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Lawyers See Benefit in Professional Coaching

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Lawyers See Benefit in Professional Coaching
By Stephen E. Seckler

Individualism is deeply ingrained in the culture of the United States. We live in a country where anyone can make it if he/she works hard enough.

But lurking behind this mythology lays a stark reality: In today's economy, no one truly makes it on his/her own. Leading politicians, professional athletes, and top-grossing musicians are surrounded by advisors who have been critical to their success.

Well-run corporations realize this. They know that talented managers are more likely to achieve peak performance if they have mentors.

In fact, according to the Wall Street Journal, there is an increasing trend in top corporations towards hiring external coaches to work with senior-level executives.

These executive coaches act as a sounding board and a reality check. They provide support, validation, and resources and hold the executive accountable to his/her stated goals.

Professional coaching is spreading to the legal profession as well. A quick search of the Internet will identify numerous consultants who offer coaching services to attorneys.

What is Coaching?

Coaching is for individuals who want to raise their performance, increase their personal and professional happiness, and acquire missing skills that are necessary for success.

Attorneys can use a coach to work on any mix of professional and personal issues. Some attorneys choose to work on business development while others are looking for ways to achieve better work/life balance. Some want to become better managers, while others seek coaching because they need help leaving the practice of law or finding a more fulfilling position within the law.

The theory behind coaching is simple. An individual might hire a personal trainer to help him/her develop and follow a fitness plan. A professional hires a coach to help clarify professional and personal goals and create an action plan for reaching these goals. Along the way, the coach provides support and serves as a resource to the professional.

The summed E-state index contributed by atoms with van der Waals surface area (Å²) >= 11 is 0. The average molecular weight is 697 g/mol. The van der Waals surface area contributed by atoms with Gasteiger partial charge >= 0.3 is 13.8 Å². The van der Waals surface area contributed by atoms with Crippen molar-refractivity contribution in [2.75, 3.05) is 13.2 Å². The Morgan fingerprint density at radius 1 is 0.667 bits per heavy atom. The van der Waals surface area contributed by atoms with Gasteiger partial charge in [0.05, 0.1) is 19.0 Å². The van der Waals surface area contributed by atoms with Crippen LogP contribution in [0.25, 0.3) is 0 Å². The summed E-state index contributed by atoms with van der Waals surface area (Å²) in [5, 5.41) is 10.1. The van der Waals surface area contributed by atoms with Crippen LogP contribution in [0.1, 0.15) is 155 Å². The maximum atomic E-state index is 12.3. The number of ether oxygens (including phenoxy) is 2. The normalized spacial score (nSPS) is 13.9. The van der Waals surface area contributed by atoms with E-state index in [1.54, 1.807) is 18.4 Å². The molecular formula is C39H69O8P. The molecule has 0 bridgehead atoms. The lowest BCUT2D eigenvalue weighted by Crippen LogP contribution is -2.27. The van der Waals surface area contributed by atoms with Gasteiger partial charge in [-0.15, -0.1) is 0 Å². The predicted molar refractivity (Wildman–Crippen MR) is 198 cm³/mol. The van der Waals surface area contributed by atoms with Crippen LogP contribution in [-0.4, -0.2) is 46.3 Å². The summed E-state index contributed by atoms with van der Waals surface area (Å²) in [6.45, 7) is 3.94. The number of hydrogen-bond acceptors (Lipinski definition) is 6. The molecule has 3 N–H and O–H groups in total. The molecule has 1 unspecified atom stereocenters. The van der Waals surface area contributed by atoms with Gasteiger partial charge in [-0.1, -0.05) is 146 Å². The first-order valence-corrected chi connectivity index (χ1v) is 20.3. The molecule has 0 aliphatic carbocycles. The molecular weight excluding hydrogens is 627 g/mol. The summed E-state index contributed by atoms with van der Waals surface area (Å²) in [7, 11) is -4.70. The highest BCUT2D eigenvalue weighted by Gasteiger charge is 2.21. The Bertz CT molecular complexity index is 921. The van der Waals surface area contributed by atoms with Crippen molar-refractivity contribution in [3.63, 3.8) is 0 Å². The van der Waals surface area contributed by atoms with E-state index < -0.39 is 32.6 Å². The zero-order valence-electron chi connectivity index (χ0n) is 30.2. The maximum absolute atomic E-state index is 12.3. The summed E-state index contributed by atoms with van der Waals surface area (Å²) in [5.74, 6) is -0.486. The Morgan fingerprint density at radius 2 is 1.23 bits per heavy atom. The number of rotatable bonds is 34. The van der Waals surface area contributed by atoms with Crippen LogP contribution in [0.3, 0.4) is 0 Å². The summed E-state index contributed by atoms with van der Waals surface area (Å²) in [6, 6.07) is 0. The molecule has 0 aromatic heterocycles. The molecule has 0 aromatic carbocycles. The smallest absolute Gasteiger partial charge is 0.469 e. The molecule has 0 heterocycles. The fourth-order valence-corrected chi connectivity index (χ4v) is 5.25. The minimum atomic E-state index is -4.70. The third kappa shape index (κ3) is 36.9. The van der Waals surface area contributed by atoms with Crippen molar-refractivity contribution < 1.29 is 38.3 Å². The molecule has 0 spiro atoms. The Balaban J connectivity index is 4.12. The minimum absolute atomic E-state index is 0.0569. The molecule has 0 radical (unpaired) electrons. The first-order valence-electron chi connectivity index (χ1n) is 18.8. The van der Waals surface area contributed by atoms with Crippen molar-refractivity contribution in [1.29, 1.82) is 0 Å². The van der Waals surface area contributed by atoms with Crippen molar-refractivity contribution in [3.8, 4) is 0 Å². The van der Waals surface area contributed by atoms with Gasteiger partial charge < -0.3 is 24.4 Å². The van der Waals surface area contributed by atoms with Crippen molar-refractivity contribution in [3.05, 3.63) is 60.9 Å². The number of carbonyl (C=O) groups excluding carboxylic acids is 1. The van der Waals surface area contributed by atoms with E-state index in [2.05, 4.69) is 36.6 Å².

The coach also helps the individual move past roadblocks so the individual can achieve the right balance in his/her life and make appropriate changes necessary to achieve this balance.

Why Attorney Coaching?

Attorneys are good subjects for coaching because they are results-oriented professionals. But like most busy professionals, it is difficult for attorneys to consistently focus on things that are important, but not urgent.

In addition, while attorneys may get good training in lawyering in the early years of practice, they are less likely to get career guidance or guidance in developing a book of business.

Coaching picks up where traditional consulting leaves off. In a typical consulting relationship, a consultant will identify ways that you can achieve your desired objective. The end product is often a report detailing the steps that are necessary to achieve the desired outcome (e.g., more business). Sometimes a consultant will actually do the work for you.

If the consultant is simply identifying the necessary steps for you to achieve your desired objectives, this by itself is usually inadequate to get the desired results.

For example, suppose business generation is the objective. The consultant may suggest writing several articles a year, getting active in an industry group, starting a mailing list, developing relationships with the media, etc. The coach makes sure that over time, these things actually get done.